Go Big or Go Home with Direct Mail

catalogsWant to improve your DM results? It’s time to step waaaay outside your comfort zone.

We all know the old saying about the definition of insanity. And yet, marketers consistently fall into the trap of striving for different results without fundamentally changing the way they operate.

Direct mail can really work when it’s done creatively. According to the 2015 DMA Statistical Fact Book, U.S. companies and organizations spent $46 billion on the medium in 2014. And surprisingly, younger consumers are the most responsive when it comes to direct mail.

The key to any successful DM campaign is, of course, the creativity and technology behind it. And direct mail in today’s landscape is a far different beast than it was just 10 years ago.

If you are still doing it the same way you always have, you’re wasting money, pure and simple. One of the newest trends is the use of augmented reality in print mail campaigns, notes Leo Davie in Tech.Co.

“To really stand out from the crowd, many innovative retailers and brands are deploying direct mail combined with augmented reality apps to really (and literally) bring their products to life,” Davie writes.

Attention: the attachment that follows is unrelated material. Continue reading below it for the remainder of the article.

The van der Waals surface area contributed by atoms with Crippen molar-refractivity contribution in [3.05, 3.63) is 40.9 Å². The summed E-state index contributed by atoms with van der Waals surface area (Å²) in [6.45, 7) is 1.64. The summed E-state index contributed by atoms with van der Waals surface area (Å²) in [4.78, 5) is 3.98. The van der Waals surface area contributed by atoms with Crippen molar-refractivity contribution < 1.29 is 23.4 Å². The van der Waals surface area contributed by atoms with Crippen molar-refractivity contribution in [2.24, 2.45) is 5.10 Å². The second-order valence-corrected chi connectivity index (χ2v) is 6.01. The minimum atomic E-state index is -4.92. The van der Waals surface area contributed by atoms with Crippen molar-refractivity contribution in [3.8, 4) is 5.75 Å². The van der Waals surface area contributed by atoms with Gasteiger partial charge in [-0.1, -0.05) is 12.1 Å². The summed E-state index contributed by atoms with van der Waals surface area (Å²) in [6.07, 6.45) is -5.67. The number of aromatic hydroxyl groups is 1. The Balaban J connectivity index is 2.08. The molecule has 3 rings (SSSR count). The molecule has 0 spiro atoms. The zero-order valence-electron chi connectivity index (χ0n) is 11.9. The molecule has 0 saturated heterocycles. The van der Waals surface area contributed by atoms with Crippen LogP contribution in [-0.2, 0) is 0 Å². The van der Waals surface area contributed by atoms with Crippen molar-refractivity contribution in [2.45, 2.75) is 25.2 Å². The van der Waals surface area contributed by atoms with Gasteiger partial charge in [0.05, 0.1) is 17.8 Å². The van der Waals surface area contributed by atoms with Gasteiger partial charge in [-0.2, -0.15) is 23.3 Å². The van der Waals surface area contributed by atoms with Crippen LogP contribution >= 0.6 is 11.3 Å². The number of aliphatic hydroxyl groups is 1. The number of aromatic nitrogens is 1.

One fascinating example has been developed by Clickar, and helps real estate companies bring their printed mailings to life with 3D walkthroughs and other interaction. Augmented reality postcards are becoming popular too, turning ink and paper into a fully expressive and immersive experience.

To leverage the available tech into big DM returns, you have to think outside the box, and probably outside of your comfort zone. You need a new way of thinking about copy, graphics, production and mail data to make this work. This is where your partnerships with your vendors become so important. Engage with them early on in the project to avoid possible pitfalls, and be open to new ideas and new results.

Yes, direct mail is still a critical part of any marketing plan. The future is wide open for those marketers daring enough to try something new.